The sight of a Vietnamese prime minister standing next to an American president, and asking for a bigger US role in the South China Sea, is still a startling one – for all the diplomatic contortions and adjustments of recent years.
The appeal by the premier, Nguyen Tan Dung, at this week’s summit with ASEAN leaders in California will have been music to the ears of President Obama.
However, it also underlines concern that the United States is increasingly sacrificing principle for strategic advantage in its dealings with Vietnam and other authoritarian states in Southeast Asia.
The summit ended with a call for a reduction in tensions in the South China Sea – a tame statement toned down by China’s allies in the Southeast Asian bloc.
But the evidence of ever cosier ties between the US and Vietnam will unsettle hard pressed pro-democracy activists who are counting on Washington to apply pressure for political reform.
Members of Congress and human rights groups urged President Obama to stress democracy and human rights during the summit with the ten ASEAN leaders at the Sunnylands Centre in California.
The focus instead appears to have been firmly on economic and strategic cooperation, with minds concentrated by the looming economic and military might of China.
Nine members of Congress, including Chris Smith of New Jersey and Alan Lowenthal of California, singled out the continued repression of dissidents in Vietnam. They urged President Obama to threaten no further expansion of relations without a significant and verifiable improvement in human rights.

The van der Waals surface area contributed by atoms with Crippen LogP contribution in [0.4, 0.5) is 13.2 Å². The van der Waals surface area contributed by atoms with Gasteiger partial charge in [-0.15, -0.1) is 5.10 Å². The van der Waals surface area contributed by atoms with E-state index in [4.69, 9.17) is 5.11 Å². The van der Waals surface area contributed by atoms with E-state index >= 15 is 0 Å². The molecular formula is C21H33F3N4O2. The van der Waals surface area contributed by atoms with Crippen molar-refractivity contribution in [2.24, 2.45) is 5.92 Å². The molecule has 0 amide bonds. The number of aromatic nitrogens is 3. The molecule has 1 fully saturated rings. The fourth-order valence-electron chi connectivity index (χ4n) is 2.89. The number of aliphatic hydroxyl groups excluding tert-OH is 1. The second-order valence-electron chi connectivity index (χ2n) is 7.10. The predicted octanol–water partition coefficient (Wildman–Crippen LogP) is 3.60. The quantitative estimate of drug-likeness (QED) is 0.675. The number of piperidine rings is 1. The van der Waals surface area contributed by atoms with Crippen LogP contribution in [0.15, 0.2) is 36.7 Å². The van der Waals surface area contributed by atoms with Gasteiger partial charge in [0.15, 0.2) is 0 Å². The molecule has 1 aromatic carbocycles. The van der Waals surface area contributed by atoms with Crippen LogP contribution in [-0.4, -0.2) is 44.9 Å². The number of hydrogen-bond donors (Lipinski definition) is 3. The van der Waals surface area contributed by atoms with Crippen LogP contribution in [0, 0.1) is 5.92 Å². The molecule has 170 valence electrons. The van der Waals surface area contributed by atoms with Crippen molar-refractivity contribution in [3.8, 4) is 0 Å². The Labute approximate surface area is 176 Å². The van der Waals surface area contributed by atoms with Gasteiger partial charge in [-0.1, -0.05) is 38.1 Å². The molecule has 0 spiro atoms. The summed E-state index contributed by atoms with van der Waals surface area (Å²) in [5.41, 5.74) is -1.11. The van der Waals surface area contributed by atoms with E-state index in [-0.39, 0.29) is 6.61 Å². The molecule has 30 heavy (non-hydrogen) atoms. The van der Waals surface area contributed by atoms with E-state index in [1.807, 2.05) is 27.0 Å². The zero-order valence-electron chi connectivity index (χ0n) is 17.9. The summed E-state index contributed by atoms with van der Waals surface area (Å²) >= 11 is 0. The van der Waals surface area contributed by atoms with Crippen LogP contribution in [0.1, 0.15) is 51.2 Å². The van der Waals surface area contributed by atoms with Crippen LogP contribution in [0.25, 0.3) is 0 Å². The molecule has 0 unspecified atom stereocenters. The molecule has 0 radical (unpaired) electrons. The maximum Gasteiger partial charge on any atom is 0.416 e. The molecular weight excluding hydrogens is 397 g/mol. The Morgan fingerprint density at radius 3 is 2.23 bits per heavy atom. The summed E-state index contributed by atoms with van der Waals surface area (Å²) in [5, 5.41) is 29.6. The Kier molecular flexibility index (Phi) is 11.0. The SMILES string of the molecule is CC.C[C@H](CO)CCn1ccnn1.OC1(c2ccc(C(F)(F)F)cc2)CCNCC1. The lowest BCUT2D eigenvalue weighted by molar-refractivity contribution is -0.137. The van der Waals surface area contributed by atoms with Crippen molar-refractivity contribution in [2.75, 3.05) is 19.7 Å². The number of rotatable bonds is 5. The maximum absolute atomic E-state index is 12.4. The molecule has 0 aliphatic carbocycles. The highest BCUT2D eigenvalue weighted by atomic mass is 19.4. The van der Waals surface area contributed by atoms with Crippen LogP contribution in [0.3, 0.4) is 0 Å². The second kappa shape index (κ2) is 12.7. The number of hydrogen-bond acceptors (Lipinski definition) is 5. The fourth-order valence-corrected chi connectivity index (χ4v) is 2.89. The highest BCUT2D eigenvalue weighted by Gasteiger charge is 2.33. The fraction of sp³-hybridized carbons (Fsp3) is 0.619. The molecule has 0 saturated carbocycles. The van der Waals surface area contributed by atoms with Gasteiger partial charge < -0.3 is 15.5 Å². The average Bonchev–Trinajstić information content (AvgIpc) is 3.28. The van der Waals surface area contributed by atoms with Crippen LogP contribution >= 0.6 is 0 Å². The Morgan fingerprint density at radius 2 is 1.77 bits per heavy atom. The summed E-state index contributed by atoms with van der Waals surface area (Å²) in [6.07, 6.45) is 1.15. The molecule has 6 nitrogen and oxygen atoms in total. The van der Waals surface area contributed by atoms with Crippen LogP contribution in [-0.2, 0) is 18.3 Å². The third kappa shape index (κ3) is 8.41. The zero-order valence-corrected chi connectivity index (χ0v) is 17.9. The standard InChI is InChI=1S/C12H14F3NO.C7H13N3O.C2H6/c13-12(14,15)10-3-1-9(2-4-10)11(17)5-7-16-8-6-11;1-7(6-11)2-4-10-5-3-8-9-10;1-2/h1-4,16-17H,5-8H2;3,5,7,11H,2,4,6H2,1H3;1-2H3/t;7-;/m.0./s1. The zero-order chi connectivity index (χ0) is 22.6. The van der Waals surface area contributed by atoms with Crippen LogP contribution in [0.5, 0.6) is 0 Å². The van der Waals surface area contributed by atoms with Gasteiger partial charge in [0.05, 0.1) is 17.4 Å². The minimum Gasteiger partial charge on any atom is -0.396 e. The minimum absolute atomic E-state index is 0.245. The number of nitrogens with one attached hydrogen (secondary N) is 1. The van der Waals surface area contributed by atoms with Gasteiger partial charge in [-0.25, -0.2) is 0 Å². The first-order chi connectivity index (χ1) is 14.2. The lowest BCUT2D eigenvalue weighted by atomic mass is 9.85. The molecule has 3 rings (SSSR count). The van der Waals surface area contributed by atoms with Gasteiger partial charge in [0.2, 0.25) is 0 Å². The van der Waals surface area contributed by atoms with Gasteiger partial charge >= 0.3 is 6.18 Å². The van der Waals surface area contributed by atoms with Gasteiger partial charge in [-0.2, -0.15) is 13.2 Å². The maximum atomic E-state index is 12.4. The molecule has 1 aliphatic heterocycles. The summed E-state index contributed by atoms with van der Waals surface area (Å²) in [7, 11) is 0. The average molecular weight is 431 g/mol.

They said the president should “raise concerns about a pattern of serious violations of human rights, especially as Vietnam aggressively seeks to expand trade with the United States.”
The House representatives said that a different approach was needed, and they drew attention to the “most troubling” recent arrests of the pro-democracy advocates, Nguyen Van Dai and Nguyen Huu Vinh.
They named a list of prisoners of conscience that should be released and called for the repeal of laws that are used by the Vietnamese government to silence dissent and arrest its critics.
Whatever was said in private between the leaders, however, public statements were confined to the need for economic and strategic cooperation.
Human rights advocates and their allies in Congress will see the California meeting as a missed opportunity.
“He should not only demand the release of all political prisoners but, standing side by side with the Vietnamese prime minister, also call for the country to follow Burma’s example and hold genuine multiparty elections,” said Brad Adams, the Asia Director for Human Rights Watch.
The appearance of the outgoing Vietnamese prime minister, Nguyen Tan Dung, at the summit surprised some observers.
He may be a largely spent force in Vietnamese politics but he did take the opportunity to burnish his reputation as a leader comfortable with closer ties to the United States.
A statement on the Vietnamese government website made clear, without actually naming China, that he was calling for US pressure on Beijing over its construction of military facilities in the South China Sea.
“Prime Minister Dung suggested the United States has a stronger voice and more practical and more efficient actions requesting termination of all activities changing the status quo,” said the statement.
The White House announced that President Obama would visit Vietnam in May, yet another sign of how rapidly ties are improving.
Advocates for greater democracy and respect for civil rights will see this as another great opportunity to put pressure on the Vietnamese government over it human rights record.
Expectations will be tempered, however, by recent form and by Washington’s growing focus on its strategic contest with China.